No, the winning — and only — bid was placed by Bill Butler, 61, a book dealer from Houston who called Che “one of the greatest revolutionaries of the 20th century.”

So no doubt useful idiots will be booking their flights today to visit a fellow useful idiot.


Che Guevara shot again

Well, a monument to the dead terrorist got shot, anyway. Best of all, supposedly it was shot by leftists:

“We do not want a monument to Che, he is not an example for our children,” the group (Patriotic Command of the Plateau) said in a note left at the scene of the monument shattered by six gunshots, according to the El Universal newspaper.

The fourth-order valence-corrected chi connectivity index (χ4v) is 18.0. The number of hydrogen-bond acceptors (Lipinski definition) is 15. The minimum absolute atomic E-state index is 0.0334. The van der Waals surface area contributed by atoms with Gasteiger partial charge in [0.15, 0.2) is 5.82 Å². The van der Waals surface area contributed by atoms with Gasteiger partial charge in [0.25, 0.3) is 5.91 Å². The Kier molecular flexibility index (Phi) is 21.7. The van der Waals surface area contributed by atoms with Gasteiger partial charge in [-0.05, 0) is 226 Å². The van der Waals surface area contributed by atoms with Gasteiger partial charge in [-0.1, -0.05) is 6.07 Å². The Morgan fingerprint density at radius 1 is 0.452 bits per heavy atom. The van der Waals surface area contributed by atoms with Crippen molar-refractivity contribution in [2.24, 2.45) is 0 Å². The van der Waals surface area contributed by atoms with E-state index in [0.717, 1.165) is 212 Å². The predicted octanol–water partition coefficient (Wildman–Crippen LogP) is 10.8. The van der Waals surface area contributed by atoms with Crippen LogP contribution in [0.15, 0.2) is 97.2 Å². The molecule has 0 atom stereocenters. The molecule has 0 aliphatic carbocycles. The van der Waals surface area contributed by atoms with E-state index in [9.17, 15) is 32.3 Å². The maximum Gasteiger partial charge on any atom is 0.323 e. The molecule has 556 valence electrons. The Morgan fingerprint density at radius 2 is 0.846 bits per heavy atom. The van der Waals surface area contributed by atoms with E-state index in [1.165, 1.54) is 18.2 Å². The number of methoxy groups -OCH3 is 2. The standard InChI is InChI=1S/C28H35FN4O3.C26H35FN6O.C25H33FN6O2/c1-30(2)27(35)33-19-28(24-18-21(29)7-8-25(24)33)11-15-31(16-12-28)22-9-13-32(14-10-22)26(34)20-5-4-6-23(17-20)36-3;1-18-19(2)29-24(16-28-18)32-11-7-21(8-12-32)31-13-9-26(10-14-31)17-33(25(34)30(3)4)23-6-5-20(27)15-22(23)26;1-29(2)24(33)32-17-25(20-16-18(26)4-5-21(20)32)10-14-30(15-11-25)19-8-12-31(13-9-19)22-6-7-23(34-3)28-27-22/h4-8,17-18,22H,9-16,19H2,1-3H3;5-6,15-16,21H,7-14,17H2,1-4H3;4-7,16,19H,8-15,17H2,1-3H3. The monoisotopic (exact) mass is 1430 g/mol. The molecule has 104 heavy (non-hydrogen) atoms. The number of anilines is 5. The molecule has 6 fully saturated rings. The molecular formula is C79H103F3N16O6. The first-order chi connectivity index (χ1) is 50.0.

And here’s another nice quote–at the end of the article, of course:

But polls show close to 40 per cent of the population opposes his self-styled socialist revolution.


Che is still very dead, Fred

Today marks the anniversary of the death of one of Cuba’s (a foreigner, to boot) bloodiest murderers, Che Guevara. And the MSM and leftists worlwide are participating in one big circle jerk to “commemorate” the very dead a-hole.

Where are the commemorations for his victims?

Where are the news articles about the widows and orphans he caused?

I’m shocked to see the San Francisco Chronicle of all newspapers publish an article titled “Bolivia marks capture, execution of ‘Che’ Guevara 40 years ago” and starting out like this:

Gary Prado, the former Bolivian soldier who captured Ernesto “Che” Guevara, is angry the renowned Argentine revolutionary still has legions of fans four decades later.

“There was nothing of the heroic guerrilla about him,” Prado, 68, said at his home here. “The attention Che Guevara has received is totally disproportionate to his reality.”